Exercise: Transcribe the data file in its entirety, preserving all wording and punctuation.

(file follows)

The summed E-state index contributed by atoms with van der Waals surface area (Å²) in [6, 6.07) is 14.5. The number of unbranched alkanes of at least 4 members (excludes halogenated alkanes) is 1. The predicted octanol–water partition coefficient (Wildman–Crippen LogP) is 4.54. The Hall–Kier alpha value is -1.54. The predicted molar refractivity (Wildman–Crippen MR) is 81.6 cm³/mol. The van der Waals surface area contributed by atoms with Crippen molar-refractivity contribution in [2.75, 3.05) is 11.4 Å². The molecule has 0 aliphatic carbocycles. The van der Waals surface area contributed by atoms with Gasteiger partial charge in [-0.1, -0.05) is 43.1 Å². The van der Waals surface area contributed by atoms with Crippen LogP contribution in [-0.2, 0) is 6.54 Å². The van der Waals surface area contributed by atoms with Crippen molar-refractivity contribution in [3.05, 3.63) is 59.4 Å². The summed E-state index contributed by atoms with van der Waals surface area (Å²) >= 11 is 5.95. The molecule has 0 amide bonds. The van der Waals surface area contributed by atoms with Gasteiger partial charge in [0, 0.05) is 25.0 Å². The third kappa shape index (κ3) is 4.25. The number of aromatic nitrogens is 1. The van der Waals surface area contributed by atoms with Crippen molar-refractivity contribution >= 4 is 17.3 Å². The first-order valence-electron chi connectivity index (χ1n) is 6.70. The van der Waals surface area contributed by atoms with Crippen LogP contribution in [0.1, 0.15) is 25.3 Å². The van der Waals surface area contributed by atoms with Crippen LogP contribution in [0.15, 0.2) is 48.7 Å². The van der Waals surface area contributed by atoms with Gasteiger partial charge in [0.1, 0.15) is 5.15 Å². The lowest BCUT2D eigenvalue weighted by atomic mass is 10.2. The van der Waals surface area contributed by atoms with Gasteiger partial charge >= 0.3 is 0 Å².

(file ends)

The summed E-state index contributed by atoms with van der Waals surface area (Å²) in [6, 6.07) is 14.5. The number of unbranched alkanes of at least 4 members (excludes halogenated alkanes) is 1. The predicted octanol–water partition coefficient (Wildman–Crippen LogP) is 4.54. The Hall–Kier alpha value is -1.54. The predicted molar refractivity (Wildman–Crippen MR) is 81.6 cm³/mol. The van der Waals surface area contributed by atoms with Crippen molar-refractivity contribution in [2.75, 3.05) is 11.4 Å². The molecule has 0 aliphatic carbocycles. The van der Waals surface area contributed by atoms with Gasteiger partial charge in [-0.1, -0.05) is 43.1 Å². The van der Waals surface area contributed by atoms with Crippen LogP contribution in [-0.2, 0) is 6.54 Å². The van der Waals surface area contributed by atoms with Crippen molar-refractivity contribution in [3.05, 3.63) is 59.4 Å². The summed E-state index contributed by atoms with van der Waals surface area (Å²) >= 11 is 5.95. The molecule has 0 amide bonds. The van der Waals surface area contributed by atoms with Gasteiger partial charge in [0, 0.05) is 25.0 Å². The third kappa shape index (κ3) is 4.25. The number of aromatic nitrogens is 1. The van der Waals surface area contributed by atoms with Crippen molar-refractivity contribution >= 4 is 17.3 Å². The first-order valence-electron chi connectivity index (χ1n) is 6.70. The van der Waals surface area contributed by atoms with Crippen LogP contribution in [0.1, 0.15) is 25.3 Å². The van der Waals surface area contributed by atoms with Crippen LogP contribution in [0.15, 0.2) is 48.7 Å². The van der Waals surface area contributed by atoms with Gasteiger partial charge in [0.1, 0.15) is 5.15 Å². The lowest BCUT2D eigenvalue weighted by atomic mass is 10.2. The van der Waals surface area contributed by atoms with Gasteiger partial charge >= 0.3 is 0 Å².